ECOLOGICAL AND GENDER DIMENSIONS OF THE DEMOCRATIC CONFEDERALIST APPROACH IN SYRIAN AND TURKISH KURDISTAN: AN INTER-CULTURAL DIALOGUE

 Seminar  held on 3 February 2018 from 2-6pm  at

DLT Lecture Theatre, SOAS, University of London WC1H OXG View Map

 Organised by Peace in Kurdistan Campaign, The Corner House, People’s Knowledge, Mesopotamian Ecology Movement, Kongra-Star, Kurdistan Students Union and SOAS Kurdish Society

PROGRAMME

 Session 1:  Film – “Water’s date of death”

 This short film charts the struggle against the Ilisu Dam. Those affected speak about the heritage of the region and what the planned destruction would mean for their culture, their communities and nature. Ecological activists from Iraq, who are concerned about the dam’s downstream impacts on the fragile Iraqi marshlands, also feature.

 Session 2: Nature through the lens and practise of Democratic Confederalism

 Chair: TOM WAKEFORD

 Struggles by the Kurdish freedom movement to overcome the exploitation of nature have taken numerous forms – from the two-decade long campaign to prevent the building of the Ilisu and other large dams as well as other destructive investment projects in SE Turkey, to efforts to prevent deforestation. But the attention given to ecological justice – the third pillar of democratic confederalism – is not as well developed politically as that given to furthering gender liberation and participatory democracy, the two other pillars. However in the last few years important steps have been taken to discuss the framework of an ecological society through the Mesopotamian Ecology Movement in North (Turkish) Kurdistan and the Rojava Revolution.

 This session will address such questions as: what does ecological justice and an ecological society means within the context of democratic confederalism?  Whose environment is to be protected? And who decides? How are class and gender inequalities and oppressions expressed in environmental degradation? What does environmental justice imply for production, consumption and exchange? Is the transformation of the relationship between human and non-human nature simply a technical issue – better pollution controls for example – or does it demand a root and branch reappraisal of power relations throughout society?

 Speakers:

 ERCAN AYABOGA: Ecology discussions and practices in the Kurdish Freedom Struggle with a focus on North Kurdistan (Bakur)

ELIF SARICAN: Alevi approaches to nature and democracy

MICHEL PIMBERT: Food Sovereignty and the social production of local ecologies, economies and democracy

NICK HILDYARD: Where’s the revolution in Democratic Confederalism’s “ecology”?

 Session Three: Gender through the lens and practice of Democratic Confederalism

 Chair: DILAR DIRIK

 Gender liberation is a key pillar of Democratic Confederalism. What are the practices on the ground? How does the struggle to emancipate women and dismantle patriarchy intersect with the struggle for ecological justice? How do environmental issues affect men and women differently?

 Speakers:

 ZEYNEP KURBAN: The global ecological revolution – the perspective of Jineology
MEIKE NACK: Women’s liberation and the ecological struggle: policies and practice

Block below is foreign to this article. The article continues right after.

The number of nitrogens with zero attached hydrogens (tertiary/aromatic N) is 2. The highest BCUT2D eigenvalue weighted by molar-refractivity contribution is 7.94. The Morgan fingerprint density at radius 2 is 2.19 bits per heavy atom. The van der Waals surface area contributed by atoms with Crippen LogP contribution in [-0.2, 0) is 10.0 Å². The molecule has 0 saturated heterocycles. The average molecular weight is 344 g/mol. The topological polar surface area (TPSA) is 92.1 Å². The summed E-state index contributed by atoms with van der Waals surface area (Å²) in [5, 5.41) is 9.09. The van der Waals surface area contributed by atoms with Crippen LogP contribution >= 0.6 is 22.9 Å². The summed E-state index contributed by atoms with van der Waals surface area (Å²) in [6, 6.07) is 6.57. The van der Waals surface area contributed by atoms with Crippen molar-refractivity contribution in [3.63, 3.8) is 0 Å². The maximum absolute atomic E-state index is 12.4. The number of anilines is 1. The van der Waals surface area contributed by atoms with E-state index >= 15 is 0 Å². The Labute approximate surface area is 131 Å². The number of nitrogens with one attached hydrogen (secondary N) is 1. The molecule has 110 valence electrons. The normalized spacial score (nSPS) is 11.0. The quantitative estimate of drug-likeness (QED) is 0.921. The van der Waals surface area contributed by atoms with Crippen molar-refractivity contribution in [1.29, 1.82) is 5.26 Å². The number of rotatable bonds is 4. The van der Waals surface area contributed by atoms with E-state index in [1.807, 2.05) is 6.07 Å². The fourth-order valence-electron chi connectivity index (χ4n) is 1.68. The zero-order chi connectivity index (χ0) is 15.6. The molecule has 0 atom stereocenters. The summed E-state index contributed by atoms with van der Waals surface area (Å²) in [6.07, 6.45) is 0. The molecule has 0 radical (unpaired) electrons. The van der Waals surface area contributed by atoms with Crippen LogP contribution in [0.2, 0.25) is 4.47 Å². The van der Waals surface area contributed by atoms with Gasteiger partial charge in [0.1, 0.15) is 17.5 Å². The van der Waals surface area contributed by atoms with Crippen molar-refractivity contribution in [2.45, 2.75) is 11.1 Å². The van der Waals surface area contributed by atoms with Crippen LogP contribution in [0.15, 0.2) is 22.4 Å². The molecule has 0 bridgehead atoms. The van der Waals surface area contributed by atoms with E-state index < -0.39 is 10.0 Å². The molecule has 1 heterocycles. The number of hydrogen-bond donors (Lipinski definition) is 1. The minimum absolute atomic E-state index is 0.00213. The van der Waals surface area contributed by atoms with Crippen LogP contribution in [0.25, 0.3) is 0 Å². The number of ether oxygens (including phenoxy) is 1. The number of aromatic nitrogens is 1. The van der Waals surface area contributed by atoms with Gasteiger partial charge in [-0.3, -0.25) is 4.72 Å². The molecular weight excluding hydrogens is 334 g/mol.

Speakers biographies:

 Ercan Ayboga is a founding member of the Initiative to Keep Hasankeyf Aive as well as the Mesopotamian Ecology Movement and co-author of Revolution in Rojava (Pluto Press).

 Dilar Dirik is an activist of the Kurdish women’s movement. She writes for an international audience on the freedom struggles in Kurdistan and is currently finishing her PhD at the Sociology Department at the University of Cambridge.

 Nick Hildyard works with The Corner House, a mutual learning and solidarity group. He has been involved for over 15 years in the struggle to save Hasankeyf from the Ilisu Dam and to ensure that water in the region is used to strengthen collaboration rather than cause conflict.

 Zeynep Kurban, having gained a degree in Physics and a PhD in Molecular Modelling and Materials Science from UCL, now works on developing clean energy storage technologies at Imperial College London. She is also a co-founder of Re-build, a charity with the mission to help victims of war and natural disasters.

Meike Nack is a women’s rights activist. She worked for the Women‘s Meeting Centre UTAMARA (2007 – 2013), the Women‘s Council in the refugee camp Maxmur in 2014 and she went to Syria in 2015 to work with the Foundation of Free Woman in Rojava (Weqfa Jina Azad a Rojava) and Kongreya Star, for which she is active until today. 

 Michel Pimbert is Director, Centre for Agroecology, Water and Resilience, Coventry University, UK. He was a member of the United Nations (Committee on World Food Security) Steering Committee of the High Level Panel of Experts on Food Security and Nutrition (2013-2017).

 Elif Sarican is a co-founder of the Kurdistan Students Union and an MSc student at LSE

 Tom Wakeford is Lead Practitioner at People’s Knowledge, Centre for Agroecology, Water and Resilience, Coventry University, UK and a participatory worker with grassroots-based organisations.

 For information Contact: Peace in Kurdistan Campaign

https://peaceinkurdistancampaign.com e-mail: estella24@tiscali.co.uk

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